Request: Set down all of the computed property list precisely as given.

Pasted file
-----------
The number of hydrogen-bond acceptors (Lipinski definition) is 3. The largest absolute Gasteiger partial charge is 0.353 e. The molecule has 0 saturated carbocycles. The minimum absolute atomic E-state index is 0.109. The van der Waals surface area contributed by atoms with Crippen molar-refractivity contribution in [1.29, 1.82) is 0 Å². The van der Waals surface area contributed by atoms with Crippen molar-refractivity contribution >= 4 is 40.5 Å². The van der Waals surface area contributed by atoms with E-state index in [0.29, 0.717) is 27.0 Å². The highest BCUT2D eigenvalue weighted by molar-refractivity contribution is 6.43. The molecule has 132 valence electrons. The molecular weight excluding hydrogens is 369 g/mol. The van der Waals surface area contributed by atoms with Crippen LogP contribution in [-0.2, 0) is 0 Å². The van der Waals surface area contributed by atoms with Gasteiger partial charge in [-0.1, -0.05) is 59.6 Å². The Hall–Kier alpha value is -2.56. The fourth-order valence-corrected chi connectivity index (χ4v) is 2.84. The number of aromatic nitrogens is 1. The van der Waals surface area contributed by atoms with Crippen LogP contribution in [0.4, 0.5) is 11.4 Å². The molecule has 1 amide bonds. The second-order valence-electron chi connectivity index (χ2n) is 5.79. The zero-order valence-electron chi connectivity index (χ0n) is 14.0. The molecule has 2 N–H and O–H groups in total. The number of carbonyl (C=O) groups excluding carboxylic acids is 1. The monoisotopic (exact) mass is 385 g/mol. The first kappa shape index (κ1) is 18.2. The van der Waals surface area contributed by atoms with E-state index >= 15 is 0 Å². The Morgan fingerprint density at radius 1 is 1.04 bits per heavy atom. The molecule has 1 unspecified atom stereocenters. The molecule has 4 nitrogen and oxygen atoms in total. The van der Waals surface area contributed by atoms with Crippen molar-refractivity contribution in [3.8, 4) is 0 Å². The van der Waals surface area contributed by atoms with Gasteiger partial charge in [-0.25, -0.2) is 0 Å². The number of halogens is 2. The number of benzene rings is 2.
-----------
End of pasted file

The number of hydrogen-bond acceptors (Lipinski definition) is 3. The largest absolute Gasteiger partial charge is 0.353 e. The molecule has 0 saturated carbocycles. The minimum absolute atomic E-state index is 0.109. The van der Waals surface area contributed by atoms with Crippen molar-refractivity contribution in [1.29, 1.82) is 0 Å². The van der Waals surface area contributed by atoms with Crippen molar-refractivity contribution >= 4 is 40.5 Å². The van der Waals surface area contributed by atoms with E-state index in [0.29, 0.717) is 27.0 Å². The highest BCUT2D eigenvalue weighted by molar-refractivity contribution is 6.43. The molecule has 132 valence electrons. The molecular weight excluding hydrogens is 369 g/mol. The van der Waals surface area contributed by atoms with Crippen LogP contribution in [-0.2, 0) is 0 Å². The van der Waals surface area contributed by atoms with Gasteiger partial charge in [-0.1, -0.05) is 59.6 Å². The Hall–Kier alpha value is -2.56. The fourth-order valence-corrected chi connectivity index (χ4v) is 2.84. The number of aromatic nitrogens is 1. The van der Waals surface area contributed by atoms with Crippen LogP contribution in [0.4, 0.5) is 11.4 Å². The molecule has 1 amide bonds. The second-order valence-electron chi connectivity index (χ2n) is 5.79. The zero-order valence-electron chi connectivity index (χ0n) is 14.0. The molecule has 2 N–H and O–H groups in total. The number of carbonyl (C=O) groups excluding carboxylic acids is 1. The monoisotopic (exact) mass is 385 g/mol. The first kappa shape index (κ1) is 18.2. The van der Waals surface area contributed by atoms with E-state index >= 15 is 0 Å². The Morgan fingerprint density at radius 1 is 1.04 bits per heavy atom. The molecule has 1 unspecified atom stereocenters. The molecule has 4 nitrogen and oxygen atoms in total. The van der Waals surface area contributed by atoms with Crippen molar-refractivity contribution in [3.8, 4) is 0 Å². The van der Waals surface area contributed by atoms with Gasteiger partial charge in [-0.25, -0.2) is 0 Å². The number of halogens is 2. The number of benzene rings is 2.